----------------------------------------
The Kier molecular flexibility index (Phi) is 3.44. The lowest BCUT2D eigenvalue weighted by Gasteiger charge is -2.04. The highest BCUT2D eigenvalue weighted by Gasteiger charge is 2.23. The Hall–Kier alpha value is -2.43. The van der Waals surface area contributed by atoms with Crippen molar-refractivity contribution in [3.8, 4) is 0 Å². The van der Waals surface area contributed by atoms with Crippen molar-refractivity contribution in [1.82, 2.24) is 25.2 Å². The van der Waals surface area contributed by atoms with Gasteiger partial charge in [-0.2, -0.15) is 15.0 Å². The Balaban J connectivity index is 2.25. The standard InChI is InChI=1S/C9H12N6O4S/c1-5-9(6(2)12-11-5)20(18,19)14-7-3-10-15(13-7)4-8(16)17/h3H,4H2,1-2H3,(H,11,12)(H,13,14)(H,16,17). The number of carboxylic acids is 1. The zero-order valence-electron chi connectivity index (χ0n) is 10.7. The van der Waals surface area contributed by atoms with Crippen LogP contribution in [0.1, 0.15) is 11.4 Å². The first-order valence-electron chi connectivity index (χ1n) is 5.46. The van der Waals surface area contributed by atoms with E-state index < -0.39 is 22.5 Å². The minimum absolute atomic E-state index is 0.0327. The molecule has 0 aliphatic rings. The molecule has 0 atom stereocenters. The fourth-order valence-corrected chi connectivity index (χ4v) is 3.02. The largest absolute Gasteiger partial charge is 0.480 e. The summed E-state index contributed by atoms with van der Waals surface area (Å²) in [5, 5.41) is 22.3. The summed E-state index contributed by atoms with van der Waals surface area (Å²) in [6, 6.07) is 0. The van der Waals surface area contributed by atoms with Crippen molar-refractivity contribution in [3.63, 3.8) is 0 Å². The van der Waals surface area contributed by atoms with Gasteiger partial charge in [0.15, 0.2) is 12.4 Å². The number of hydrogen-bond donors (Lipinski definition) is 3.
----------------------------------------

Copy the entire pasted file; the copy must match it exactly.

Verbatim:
The Kier molecular flexibility index (Phi) is 3.44. The lowest BCUT2D eigenvalue weighted by Gasteiger charge is -2.04. The highest BCUT2D eigenvalue weighted by Gasteiger charge is 2.23. The Hall–Kier alpha value is -2.43. The van der Waals surface area contributed by atoms with Crippen molar-refractivity contribution in [3.8, 4) is 0 Å². The van der Waals surface area contributed by atoms with Crippen molar-refractivity contribution in [1.82, 2.24) is 25.2 Å². The van der Waals surface area contributed by atoms with Gasteiger partial charge in [-0.2, -0.15) is 15.0 Å². The Balaban J connectivity index is 2.25. The standard InChI is InChI=1S/C9H12N6O4S/c1-5-9(6(2)12-11-5)20(18,19)14-7-3-10-15(13-7)4-8(16)17/h3H,4H2,1-2H3,(H,11,12)(H,13,14)(H,16,17). The number of carboxylic acids is 1. The zero-order valence-electron chi connectivity index (χ0n) is 10.7. The van der Waals surface area contributed by atoms with Crippen LogP contribution in [0.1, 0.15) is 11.4 Å². The first-order valence-electron chi connectivity index (χ1n) is 5.46. The van der Waals surface area contributed by atoms with E-state index < -0.39 is 22.5 Å². The minimum absolute atomic E-state index is 0.0327. The molecule has 0 aliphatic rings. The molecule has 0 atom stereocenters. The fourth-order valence-corrected chi connectivity index (χ4v) is 3.02. The largest absolute Gasteiger partial charge is 0.480 e. The summed E-state index contributed by atoms with van der Waals surface area (Å²) in [5, 5.41) is 22.3. The summed E-state index contributed by atoms with van der Waals surface area (Å²) in [6, 6.07) is 0. The van der Waals surface area contributed by atoms with Crippen molar-refractivity contribution in [3.63, 3.8) is 0 Å². The van der Waals surface area contributed by atoms with Gasteiger partial charge in [0.15, 0.2) is 12.4 Å². The number of hydrogen-bond donors (Lipinski definition) is 3.